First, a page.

The ability to make desirable but accidental discoveries has been part of my life for some time, but over the last 12 months the number of connections, associations and linkages which I have experienced has been staggering.
The wonderful array of books, one of the features of Cafe Dolcetto, has proved serendipitous on more than one occasion.
This time I noticed a book written by a cousin of mine – ‘The Five Foot Road’ (Angus McDonald) about China and as I passed across the coffee table, I noticed another book by R Connolly –‘John Drysdale and the Burdekin’. Serendipity!
I have only just returned from Melbourne, where I had attended an Australian Mercantile Land & Finance (AML&F) company reunion and had been given the AML&F company minute book for the period from 1885 to 1887. Amazingly John Drysdale features as one of the company’s office bearers.
I started research into aspects of the Australian Wool Industry as a leisure pursuit over 12 years ago when working on my family history. The eventual aim was to write a biography of my father, George Le Couteur, who had been very much involved in the Wool Reserve Price Scheme debate in 1965. George was the general manager for Australia of the AML&F and dubbed ‘the leader of the opposition’ in the debate against the pro-statutory marketing group led by the renowned Sir William Gunn.
The biography was put aside after chance comments to Charles Massy by two leaders in the Wool Industry that he "should talk to me to see whether any of George's archival papers or records existed for viewing and research".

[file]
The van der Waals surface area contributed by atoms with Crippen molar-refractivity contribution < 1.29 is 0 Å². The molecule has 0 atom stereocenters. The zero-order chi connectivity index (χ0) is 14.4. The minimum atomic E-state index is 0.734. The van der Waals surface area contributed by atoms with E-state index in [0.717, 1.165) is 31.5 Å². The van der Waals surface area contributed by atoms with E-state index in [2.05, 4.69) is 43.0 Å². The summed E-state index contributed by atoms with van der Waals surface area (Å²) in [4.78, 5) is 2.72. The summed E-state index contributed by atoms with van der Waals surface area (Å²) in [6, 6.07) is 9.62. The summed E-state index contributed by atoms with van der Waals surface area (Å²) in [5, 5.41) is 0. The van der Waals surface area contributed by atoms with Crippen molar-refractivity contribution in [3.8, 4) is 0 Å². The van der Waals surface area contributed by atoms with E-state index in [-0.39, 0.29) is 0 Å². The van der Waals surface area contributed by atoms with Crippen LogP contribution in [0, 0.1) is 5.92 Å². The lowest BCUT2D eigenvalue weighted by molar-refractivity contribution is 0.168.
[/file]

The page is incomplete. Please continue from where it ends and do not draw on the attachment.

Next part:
Fortunately, five or more boxes packed with ‘goodies’ were handed to Charlie. Materials, which Charlie acknowledges were of significant importance in his being able to reveal the truth about Australia's greatest financial conspiracy in his book ‘Breaking the Sheep's Back’.
In 2004 Charlie Massy sent me 80 pages of his draft book and it looked great, so I stopped writing. In August 2011 Charlie's book was launched, but disappointingly, the three chapters that I was interested in had been omitted by the publishers.
Charlie's book had become focussed on the "greatest financial conspiracy in Australian history", and the Reserve Price Scheme had paled into the background.
I was offered the three chapters for inclusion in the book I was researching ‘Death by Stockpile’. I was also working on a history of the AML&F company. That is the other book I am currently working on (‘AML&F from Centenary to Take-over 1963 to 1982’), and for which the serendipity at Cafe Dolcetto was so important.
I would like to hear from anyone who has stories about the Reserve Price Scheme and/or the AML&F Company. Email firstname.lastname@example.org or call 0414 327 524.